The Hymns and Carols of Christmas

Holly And Ivy

Words and Music: Unknown

Source: William Henry Husk, Songs of the Nativity (London: John Camden Hotten, 1868)

Compare: Holvyr And Heyvy Made A Gret Party (Thomas Wright, 1847)
See Notes under The Holly And The Ivy.

1. Holly and Ivy made a great party,1
Who should have the mastery
        In lands where they go.

2. Then spake Holly, "I am fierce and jolly,
I will have the mastery
        In lands where they1b go.

3. Then spake Ivy, "I am loud and proud,
And I will have the mastery
        In lands where they go.

4. Then spake Holly, and set him down on his knee,
"I pray thee, gentle Ivy,
Say2 me no villany
        In lands where they go.

1. Rickert notes: "Here, division into parties, i.e., contention. Return

1b. In the version given by Sylvester, in this and all following verses, the word "they" is replaced "we." Return

2. Husk notes: "Essay, do." Return

Notes:

Also found in Joshua Sylvester, A Garland of Christmas Carols, Ancient and Modern Including Some Never Before Given In Any Collection. Edited, With Notes. (London: John Camden Hotten, 1861).

"THE custom of decking houses and churches with ever-greens, towards the close of the year, appears to be of very ancient date ; it being, in fact, one of those remnants of Paganism, which, although forbidden by the councils of the early Christian Church, had obtained too strong a hold on the prejudices of the people to be readily relinquished, as its transmission down to the present day serves to prove.

"I am indebted to Mr. Wright's MS. for [this carol]."

Editor's Note: The reference to "Mr. Wright" is to Thomas Wright, Songs and Carols Now First Printed, From a Manuscript of the Fifteenth Century (London: The Percy Society, 1847), Song #40, printed verbatim from a manuscript probably owned by a professional musician, and apparently written in the latter half of the fifteenth century, circa 1471-1485.

Note that Hugh Keyte, an editor of The New Oxford Book of Carols (Oxford: Oxford University Press, 1992) believes that "Joshua Sylvester" is a pseudonym for a collaboration between William Sandys (1792-1874) and William Henry Husk (1814-1887). See Appendix 4.

Also found in William Henry Husk, Songs of the Nativity. London: John Camden Hotten, 1868:

"The custom of decking houses with evergreens about the close of the year is of Pagan origin, and was adopted by the Christians. It long since obtained  firm hold in England. In many of the Churchwarden's accounts in London parishes we meet with charges like the following: --

  • "Holme and Ivy at Christmas Eve, iiij d." St. Mary at Hill,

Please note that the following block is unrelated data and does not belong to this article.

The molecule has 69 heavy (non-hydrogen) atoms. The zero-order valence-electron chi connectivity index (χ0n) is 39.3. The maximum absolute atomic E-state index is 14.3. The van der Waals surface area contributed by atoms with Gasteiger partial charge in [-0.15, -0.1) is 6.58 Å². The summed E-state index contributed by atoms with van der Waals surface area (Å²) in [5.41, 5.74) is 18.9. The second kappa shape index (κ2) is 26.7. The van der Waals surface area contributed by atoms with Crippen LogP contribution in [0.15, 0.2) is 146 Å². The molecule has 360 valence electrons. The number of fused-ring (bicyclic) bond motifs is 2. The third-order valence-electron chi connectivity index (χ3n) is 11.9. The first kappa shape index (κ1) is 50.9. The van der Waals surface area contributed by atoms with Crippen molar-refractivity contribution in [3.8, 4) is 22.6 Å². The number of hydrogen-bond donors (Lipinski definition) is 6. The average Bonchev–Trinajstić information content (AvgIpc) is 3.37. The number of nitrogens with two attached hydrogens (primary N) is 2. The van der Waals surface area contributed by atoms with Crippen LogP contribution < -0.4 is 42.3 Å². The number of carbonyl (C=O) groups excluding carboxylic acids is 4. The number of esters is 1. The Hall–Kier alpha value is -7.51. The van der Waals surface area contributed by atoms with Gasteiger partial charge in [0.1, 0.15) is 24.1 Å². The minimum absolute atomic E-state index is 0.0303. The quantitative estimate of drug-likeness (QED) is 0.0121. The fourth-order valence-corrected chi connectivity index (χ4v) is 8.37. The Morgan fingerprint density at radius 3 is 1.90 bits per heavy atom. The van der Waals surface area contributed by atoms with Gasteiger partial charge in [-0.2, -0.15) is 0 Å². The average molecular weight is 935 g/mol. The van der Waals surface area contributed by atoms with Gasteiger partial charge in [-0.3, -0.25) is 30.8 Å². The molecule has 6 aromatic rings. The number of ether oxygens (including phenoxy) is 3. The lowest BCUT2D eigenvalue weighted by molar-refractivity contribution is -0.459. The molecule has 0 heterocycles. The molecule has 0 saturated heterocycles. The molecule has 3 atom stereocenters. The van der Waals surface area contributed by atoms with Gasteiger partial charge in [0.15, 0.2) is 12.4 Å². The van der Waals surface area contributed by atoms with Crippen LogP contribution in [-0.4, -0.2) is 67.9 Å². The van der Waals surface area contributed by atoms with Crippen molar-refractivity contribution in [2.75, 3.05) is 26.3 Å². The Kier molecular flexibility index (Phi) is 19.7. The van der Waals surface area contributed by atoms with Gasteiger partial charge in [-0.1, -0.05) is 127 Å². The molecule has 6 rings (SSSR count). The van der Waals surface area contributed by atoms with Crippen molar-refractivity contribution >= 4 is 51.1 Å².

• "It'm for Holly and Ivy at Christmas, ij d. ob." St. Martin Outwich, A.D. 1524.
  • "Paid for Holly and Ivye at Christmas, ij d." Ibid., A.D. 1525

"[This] carol is from a manuscript of the fifteenth century: --"

Also found in Edith Rickert, Ancient English Christmas Carols: 1400-1700 (London: Chatto & Windus, 1914), p. 262. She also notes, at pages 301-2:

"The holly and ivy carols exist in various forms and in many MMS. The singing of them seems to be a survival of some sort of Nature-worship. The two plants most characteristic of the season of the year seem to have been impersonated -- holly by young men, ivy by maidens; and the poems are regularly in the form of a debate or contention as to the respective merits of each. Perhaps in the decoration of the hall the work was so apportioned, and possibly there was earlier some sort of rude drama or dance connected with the ceremony. In the Gentleman's Magazine for 1779, p. 137, is mentioned a Shrovetide custom in East Kent which illustrates this old contention. The girls of a village burn a "Holly Boy" stolen from the boys; and the boys an "Ivy Girl" stolen from the girls, each in different parts of the village. The root idea seems to be whether the master or the mistress shall rule the household.

"Sandys in his Christmas Carols, Ancient and Modern (1833, p. cxxii) tells a story that likewise associates this idea with Christmas. An old knight, while his guests were at table, asked that a carol be sung by the men who ruled their wives, and there was but a feeble response; but when he called upon the women who ruled their husbands, they fell all to such a singing that there was never heard such a caterwauling piece of music."

Editor's Note: See the discussion of "holly boy" and "ivy girl" in Old Shrove-tide Revels from Hone's Every Day Book (Volume 1, 1825). See also the under The Holly And The Ivy.

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